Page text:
Clinical and Translational Research Open Access
Copyright ©The Author(s) 2024. Published by Baishideng Publishing Group Inc. All rights reserved.
World J Clin Cases. Aug 26, 2024; 12(24): 5568-5582
Published online Aug 26, 2024. doi: 10.12998/wjcc.v12.i24.5568
Computed tomography-based radiomics predicts the fibroblast-related gene EZH2 expression level and survival of hepatocellular carcinoma
Ting-Yu Yu, Ze-Juan Zhan, Qi Lin, Zhen-Huan Huang, Department of Radiology, Longyan First Affiliated Hospital of Fujian Medical University, Longyan 364000, Fujian Province, China
ORCID number: Zhen-Huan Huang (0000-0002-2472-3102).
Co-first authors: Ting-Yu Yu and Ze-Juan Zhan.
Author contributions: Yu TY and Zhan ZJ contributed to the conception and design; Yu TY, Lin Q, and Huang ZH contributed to the collection and assembly of data; Zhan ZJ and Huang ZH analyzed and interpreted the data; All authors wrote and approved the final manuscript.
Conflict-of-interest statement: There are no conflicts of interest to report.
Open-Access: This article is an open-access article that was selected by an in-house editor and fully peer-reviewed by external reviewers. It is distributed in accordance with the Creative Commons Attribution NonCommercial (CC BY-NC 4.0) license, which permits others to distribute, remix, adapt, build upon this work non-commercially, and license their derivative works on different terms, provided the original work is properly cited and the use is non-commercial. See:
Corresponding author: Zhen-Huan Huang, MD, Associate Chief Physician, Department of Radiology, Longyan First Affiliated Hospital of Fujian Medical University, No. 105 Jiu Yi North Road, Xin Luo District, Longyan 364000, Fujian Province, China.
Received: April 9, 2024
Revised: May 21, 2024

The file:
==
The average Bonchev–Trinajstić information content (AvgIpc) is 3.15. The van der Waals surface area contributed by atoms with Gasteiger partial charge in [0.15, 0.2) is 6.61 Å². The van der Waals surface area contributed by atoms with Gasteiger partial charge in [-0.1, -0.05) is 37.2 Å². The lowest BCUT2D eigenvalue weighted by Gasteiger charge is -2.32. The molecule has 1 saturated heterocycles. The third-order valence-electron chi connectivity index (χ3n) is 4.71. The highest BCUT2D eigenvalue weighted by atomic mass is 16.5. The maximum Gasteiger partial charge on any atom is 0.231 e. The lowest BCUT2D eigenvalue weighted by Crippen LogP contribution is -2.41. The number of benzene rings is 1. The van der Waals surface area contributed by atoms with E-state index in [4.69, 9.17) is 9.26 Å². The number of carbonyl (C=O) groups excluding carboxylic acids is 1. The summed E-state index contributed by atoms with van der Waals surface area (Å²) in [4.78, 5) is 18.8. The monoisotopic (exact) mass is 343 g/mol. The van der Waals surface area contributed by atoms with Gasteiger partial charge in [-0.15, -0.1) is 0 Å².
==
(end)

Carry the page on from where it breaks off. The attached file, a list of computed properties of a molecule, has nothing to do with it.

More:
Accepted: June 12, 2024
Published online: August 26, 2024
Processing time: 93 Days and 1.6 Hours


Hepatocellular carcinoma (HCC) is the most common subtype of liver cancer. The primary treatment strategies for HCC currently include liver transplantation and surgical resection. However, these methods often yield unsatisfactory outcomes, leading to a poor prognosis for many patients. This underscores the urgent need to identify and evaluate novel therapeutic targets that can improve the prognosis and survival rate of HCC patients.


To construct a radiomics model that can accurately predict the EZH2 expression in HCC.


Gene expression, clinical parameters, HCC-related radiomics, and fibroblast-related genes were acquired from public databases. A gene model was developed, and its clinical efficacy was assessed statistically. Drug sensitivity analysis was conducted with identified hub genes. Radiomics features were extracted and machine learning algorithms were employed to generate a radiomics model related to the hub genes. A nomogram was used to illustrate the prognostic significance of the computed Radscore and the hub genes in the context of HCC patient outcomes.


EZH2 and NRAS were independent predictors for prognosis of HCC and were utilized to construct a predictive gene model. This model demonstrated robust performance in diagnosing HCC and predicted an unfavorable prognosis. A negative correlation was observed between EZH2 expression and drug sensitivity. Elevated EZH2 expression was linked to poorer prognosis, and its diagnostic value in HCC surpassed that of the risk model. A radiomics model, developed using a logistic algorithm, also showed superior efficiency in predicting EZH2 expression. The Radscore was higher in the group with high EZH2 expression. A nomogram was constructed to visually demonstrate the significant roles of the radiomics model and EZH2 expression in predicting the overall survival of HCC patients.


EZH2 plays significant roles in diagnosing HCC and therapeutic efficacy. A radiomics model, developed using a logistic algorithm, efficiently predicted EZH2 expression and exhibited strong correlation with HCC prognosis.

Key Words: Hepatocellular carcinoma, Fibroblast, EZH2, Radiomics model, Diagnosis, Prognosis

Core Tip: This study integrated radiomics molecular analysis based on computed tomography images. It aimed to identify important molecular biomarkers associated with hepatocellular carcinoma (HCC), particularly EZH2, and establish a radiomics model to predict EZH2 expression and its association with the prognosis of HCC patients. The results of this study demonstrated a close correlation between the radiomics model, EZH2 expression, and HCC patient prognosis, suggesting that a radiomics analysis can provide additional molecular information and offer a new approach to clinical treatment of HCC.